Add chiles; cook until flavors meld, about 5 minutes. Remove from heat; stir in crème fraîche and cheese. Add water by table-spoonfuls if mixture is too dry. Season to taste with salt.
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24 comments:

  1. Green posts only from now on! We need to make the trip back to Super Rica SOON! xoxo

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  2. i think "pasillas" is just a west coast thing? they are poblanos in the midwest (and east?) i remember being really confused when i went to buy them in la.
    olympic fever! we got it bad.

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    1. Tim! I don't know jack about labelling of pasillas vs poblanos in the midwest vs west, but i do know that El Barco Mariscos on Ashland has THE BEST pasilla salsa. I tried to drink it. Then I bought some dried pasillas in a Mexican grocery and tried to bon appetempt it at home. But I need recipes and I had no recipe. Epic fail.

      Anyhoo, dont really know the point of my comment but i do like pasillas and i do like reusing outfits!!!!!!

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    2. Mary Anne- why don't you just ask for the recipe?! You need to be able to recreate it, and then guest post it here. It is your destiny.

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    3. Yeah, Mare! Do what Tim says!!

      Tim: There's live training action up on nbcolympics.com!! Gotta go, byyyyyee!

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  3. Yay rajas! I love them so. In the last batch I made, I used heavy cream, and OH MAN was that good. :)

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  4. I've had those Super Rica treats and they are amazing. Equally amazing is making a bridesmaid dress work again. I've done it, but not in awhile. Cheers to both!
    (I know the dress dedux wasn't you but still, it takes gobs of creativity and a little gall, just like this whole blog of yours). xx

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  5. ALSO, that was a dress redux, not a dress dedux (whatever that is).

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  6. Oh man I loved this post! I don't know if I'll have the opportunity to make this recipe any time soon - I'll see about getting my hands on that many pablanos - but your writing made me smile a lot. Thank you.

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  7. you are so good with all things peppery. you are always using peppers. WHY?? Why are you so good with peppers?? I stay away from hot peppers at all costs. It's a flaw. I want to come to your new house so bad. Hi!!!

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  8. I seriously, seriously, thought it was impossible to ever wear a bridesmaid dress again. (I have never been a bridesmaid, though, so never had the chance to test said theory.) I am VERY impressed with this Mary Anne. She seems like a good friend to have.

    Also, the rajas poblanos look yummy and might just push me to expand my rather limited culinary horizon of odd peppers. Gracias!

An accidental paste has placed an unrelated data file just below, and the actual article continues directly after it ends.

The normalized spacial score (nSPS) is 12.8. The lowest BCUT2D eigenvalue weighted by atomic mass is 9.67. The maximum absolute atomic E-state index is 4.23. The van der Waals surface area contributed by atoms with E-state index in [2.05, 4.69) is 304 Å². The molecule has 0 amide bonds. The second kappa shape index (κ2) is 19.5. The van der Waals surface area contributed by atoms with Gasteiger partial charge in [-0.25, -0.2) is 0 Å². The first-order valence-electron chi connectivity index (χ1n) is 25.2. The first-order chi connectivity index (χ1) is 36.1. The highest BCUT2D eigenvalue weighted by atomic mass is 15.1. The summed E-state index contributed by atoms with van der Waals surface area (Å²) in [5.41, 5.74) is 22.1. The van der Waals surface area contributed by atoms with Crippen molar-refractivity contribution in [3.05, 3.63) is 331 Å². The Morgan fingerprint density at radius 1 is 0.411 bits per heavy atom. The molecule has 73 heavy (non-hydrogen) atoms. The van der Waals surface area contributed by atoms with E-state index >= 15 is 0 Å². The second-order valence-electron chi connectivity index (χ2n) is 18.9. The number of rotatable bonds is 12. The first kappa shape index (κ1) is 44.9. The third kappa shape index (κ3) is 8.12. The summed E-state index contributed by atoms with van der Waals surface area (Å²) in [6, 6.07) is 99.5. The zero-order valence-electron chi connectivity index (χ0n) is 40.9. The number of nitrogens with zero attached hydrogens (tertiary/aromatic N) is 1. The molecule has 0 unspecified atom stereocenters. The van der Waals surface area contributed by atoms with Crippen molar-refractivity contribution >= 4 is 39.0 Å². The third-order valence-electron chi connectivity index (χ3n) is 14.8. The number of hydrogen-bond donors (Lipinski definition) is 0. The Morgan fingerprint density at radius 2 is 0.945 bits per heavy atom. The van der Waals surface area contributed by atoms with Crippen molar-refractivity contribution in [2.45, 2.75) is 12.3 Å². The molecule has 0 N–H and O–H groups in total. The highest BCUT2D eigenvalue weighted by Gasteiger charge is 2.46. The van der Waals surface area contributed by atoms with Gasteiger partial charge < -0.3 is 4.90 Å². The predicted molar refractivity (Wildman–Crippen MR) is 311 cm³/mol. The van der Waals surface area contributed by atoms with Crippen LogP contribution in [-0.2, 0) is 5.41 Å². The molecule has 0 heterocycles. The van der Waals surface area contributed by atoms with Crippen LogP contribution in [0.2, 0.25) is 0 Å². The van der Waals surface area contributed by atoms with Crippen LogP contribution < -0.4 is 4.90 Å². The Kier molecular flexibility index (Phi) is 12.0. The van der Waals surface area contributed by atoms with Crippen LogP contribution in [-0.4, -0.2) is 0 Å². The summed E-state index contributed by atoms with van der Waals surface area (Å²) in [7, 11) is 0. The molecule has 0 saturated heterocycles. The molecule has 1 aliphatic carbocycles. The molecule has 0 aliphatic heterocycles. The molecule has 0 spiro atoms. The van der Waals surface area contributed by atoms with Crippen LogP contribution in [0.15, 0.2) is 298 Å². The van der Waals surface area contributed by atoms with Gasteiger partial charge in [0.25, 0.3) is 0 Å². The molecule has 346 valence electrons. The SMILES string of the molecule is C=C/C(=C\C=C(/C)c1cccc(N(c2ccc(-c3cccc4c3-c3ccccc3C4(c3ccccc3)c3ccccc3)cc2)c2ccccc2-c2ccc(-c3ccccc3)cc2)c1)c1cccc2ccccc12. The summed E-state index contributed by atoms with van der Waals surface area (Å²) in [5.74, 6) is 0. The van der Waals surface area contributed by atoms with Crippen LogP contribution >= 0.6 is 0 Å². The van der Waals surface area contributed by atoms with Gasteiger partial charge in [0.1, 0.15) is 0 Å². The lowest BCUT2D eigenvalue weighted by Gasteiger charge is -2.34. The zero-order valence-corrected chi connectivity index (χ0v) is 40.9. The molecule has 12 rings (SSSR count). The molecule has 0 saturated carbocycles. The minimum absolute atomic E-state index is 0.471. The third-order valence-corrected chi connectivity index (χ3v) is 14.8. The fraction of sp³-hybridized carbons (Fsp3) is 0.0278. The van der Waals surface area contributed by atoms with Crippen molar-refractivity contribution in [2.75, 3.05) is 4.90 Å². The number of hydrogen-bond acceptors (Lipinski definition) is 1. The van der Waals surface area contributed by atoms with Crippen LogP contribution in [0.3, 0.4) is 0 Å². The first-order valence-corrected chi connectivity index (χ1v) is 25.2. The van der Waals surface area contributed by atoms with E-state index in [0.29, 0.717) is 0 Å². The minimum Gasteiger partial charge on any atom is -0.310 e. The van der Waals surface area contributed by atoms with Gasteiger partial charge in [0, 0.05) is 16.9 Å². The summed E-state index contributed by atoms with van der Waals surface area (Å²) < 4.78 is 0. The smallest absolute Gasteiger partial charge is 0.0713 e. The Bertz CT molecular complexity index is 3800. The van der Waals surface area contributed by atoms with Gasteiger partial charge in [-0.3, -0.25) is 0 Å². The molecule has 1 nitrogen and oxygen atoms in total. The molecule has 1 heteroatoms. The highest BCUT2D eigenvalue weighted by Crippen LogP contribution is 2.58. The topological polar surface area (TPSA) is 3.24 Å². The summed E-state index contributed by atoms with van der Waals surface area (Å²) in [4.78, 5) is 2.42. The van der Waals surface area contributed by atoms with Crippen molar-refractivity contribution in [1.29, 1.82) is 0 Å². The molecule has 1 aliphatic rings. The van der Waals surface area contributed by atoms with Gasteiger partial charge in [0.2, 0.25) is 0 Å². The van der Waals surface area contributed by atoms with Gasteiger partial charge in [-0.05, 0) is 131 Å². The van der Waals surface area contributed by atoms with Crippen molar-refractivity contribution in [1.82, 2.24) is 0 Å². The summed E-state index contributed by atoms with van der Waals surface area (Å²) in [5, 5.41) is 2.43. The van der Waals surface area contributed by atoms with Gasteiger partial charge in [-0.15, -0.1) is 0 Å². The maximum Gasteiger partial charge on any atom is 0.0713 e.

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    1. Mission Impossible!!! Dang, I was feeling lame for reusing that bridesmaid dress... you guys are making me realize I'm like a hero for bridesmaids everywhere! Hip hip hooray!

      Stephanie, want me to mail you the dress? Round 3? I think the universe might explode.

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    2. You are, most definitely, a hero for bridesmaids everywhere. *goldstarforyou*

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  9. I just made these tacos using BA's recipe, too. Good stuff. I also had trouble with getting all those seeds off. Making tortillas was more fun. So... what are you broiling next?

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  10. Deep-frying and broiling. I share those fears too. Especially because I have a crazy and old gas stove/oven, where I'm terrified the open flame will some how cause terrible things to happen. But I'm working on overcoming my fears in the kitchen, so your posts are always an inspiration. And they're fantastic - I love your writing. Congrats on defeating broiling!

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  11. Your new stove looks to die for!! Also, very well done with the multiple pounds of poblanos.

    Mary Anne's Bon Appetempt = A+

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  12. I, too, fear the broiler. I luckily have a grill to enable my broiler fear. Our apartment oven had a separate broiler bottom drawer and in our home, we have an older oven with broil on the dial. Suspicious!

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  13. Let's go on my favorite Griffith Park hike!

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  14. Dude. That's, like, 4 new things in one week. Pretty soon you'll be discarding rules and trying new things all the time and we can start a club.

    Also, probably way TMI but, de-seeding spicy peppers followed by sex is a bad BAD idea unless you keep your hands to yourself the entire time. Don't ask how I know; obviously I'm not stupid enough to attempt such things. Obviously.

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  15. My favorite salad is a pound red peppers and a pound a tomatoes. They all get broiled to an oblivion, peeled, and reduced in a saucepan. Like peel-and-eat shrimp, it's a pain in the ass well worth the effort.

    Greetings from Paris! J'<3 the blog.

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  16. oooh, i have heard super rica is good. must check it out asap. and order the rajas tacos!

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  17. Hello,
    Its the first time ever I visit your blog, and I love that you haver this recipie here.

    I´m mexican, living in México and everything, and for us rajas are something very common, specially in my family.

    The easiest way to make the is to put the peppers on top of the stove, you dont need anything, maybe a comal if you have one, but if you dont just put the peppers on top and turn it on. Nothing happens, and its way faster.


    I'll keep on reading the blog.

    Greetings from México.
    Lucia.

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Thanks for your thoughts!